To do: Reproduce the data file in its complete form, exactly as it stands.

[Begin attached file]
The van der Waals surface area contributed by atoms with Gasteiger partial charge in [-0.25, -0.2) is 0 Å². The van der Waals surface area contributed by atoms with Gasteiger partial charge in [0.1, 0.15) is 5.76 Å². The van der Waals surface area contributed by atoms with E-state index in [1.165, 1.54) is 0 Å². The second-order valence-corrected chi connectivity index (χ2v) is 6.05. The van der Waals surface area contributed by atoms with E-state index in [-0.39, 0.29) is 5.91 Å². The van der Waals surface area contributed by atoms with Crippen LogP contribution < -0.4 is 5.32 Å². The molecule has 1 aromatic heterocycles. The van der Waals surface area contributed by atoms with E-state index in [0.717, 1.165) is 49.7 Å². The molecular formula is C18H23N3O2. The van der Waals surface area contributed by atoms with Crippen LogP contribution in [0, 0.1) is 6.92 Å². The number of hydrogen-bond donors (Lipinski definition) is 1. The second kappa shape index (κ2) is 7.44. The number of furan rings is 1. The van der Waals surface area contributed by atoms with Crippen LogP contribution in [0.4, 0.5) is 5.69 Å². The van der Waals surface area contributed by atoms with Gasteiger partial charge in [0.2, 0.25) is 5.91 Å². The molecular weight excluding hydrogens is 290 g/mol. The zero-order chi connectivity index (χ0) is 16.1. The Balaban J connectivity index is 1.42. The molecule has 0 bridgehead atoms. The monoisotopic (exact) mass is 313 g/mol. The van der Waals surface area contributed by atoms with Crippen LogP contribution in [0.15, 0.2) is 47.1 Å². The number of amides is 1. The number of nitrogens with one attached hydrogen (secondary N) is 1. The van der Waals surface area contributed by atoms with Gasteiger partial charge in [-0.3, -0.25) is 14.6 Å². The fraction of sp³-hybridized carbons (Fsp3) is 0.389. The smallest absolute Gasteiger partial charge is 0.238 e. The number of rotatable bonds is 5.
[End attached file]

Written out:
The van der Waals surface area contributed by atoms with Gasteiger partial charge in [-0.25, -0.2) is 0 Å². The van der Waals surface area contributed by atoms with Gasteiger partial charge in [0.1, 0.15) is 5.76 Å². The van der Waals surface area contributed by atoms with E-state index in [1.165, 1.54) is 0 Å². The second-order valence-corrected chi connectivity index (χ2v) is 6.05. The van der Waals surface area contributed by atoms with E-state index in [-0.39, 0.29) is 5.91 Å². The van der Waals surface area contributed by atoms with Crippen LogP contribution < -0.4 is 5.32 Å². The molecule has 1 aromatic heterocycles. The van der Waals surface area contributed by atoms with E-state index in [0.717, 1.165) is 49.7 Å². The molecular formula is C18H23N3O2. The van der Waals surface area contributed by atoms with Crippen LogP contribution in [0, 0.1) is 6.92 Å². The number of hydrogen-bond donors (Lipinski definition) is 1. The second kappa shape index (κ2) is 7.44. The number of furan rings is 1. The van der Waals surface area contributed by atoms with Crippen LogP contribution in [0.4, 0.5) is 5.69 Å². The van der Waals surface area contributed by atoms with Gasteiger partial charge in [0.2, 0.25) is 5.91 Å². The molecular weight excluding hydrogens is 290 g/mol. The zero-order chi connectivity index (χ0) is 16.1. The Balaban J connectivity index is 1.42. The molecule has 0 bridgehead atoms. The monoisotopic (exact) mass is 313 g/mol. The van der Waals surface area contributed by atoms with Crippen LogP contribution in [0.15, 0.2) is 47.1 Å². The number of amides is 1. The number of nitrogens with one attached hydrogen (secondary N) is 1. The van der Waals surface area contributed by atoms with Gasteiger partial charge in [-0.3, -0.25) is 14.6 Å². The fraction of sp³-hybridized carbons (Fsp3) is 0.389. The smallest absolute Gasteiger partial charge is 0.238 e. The number of rotatable bonds is 5.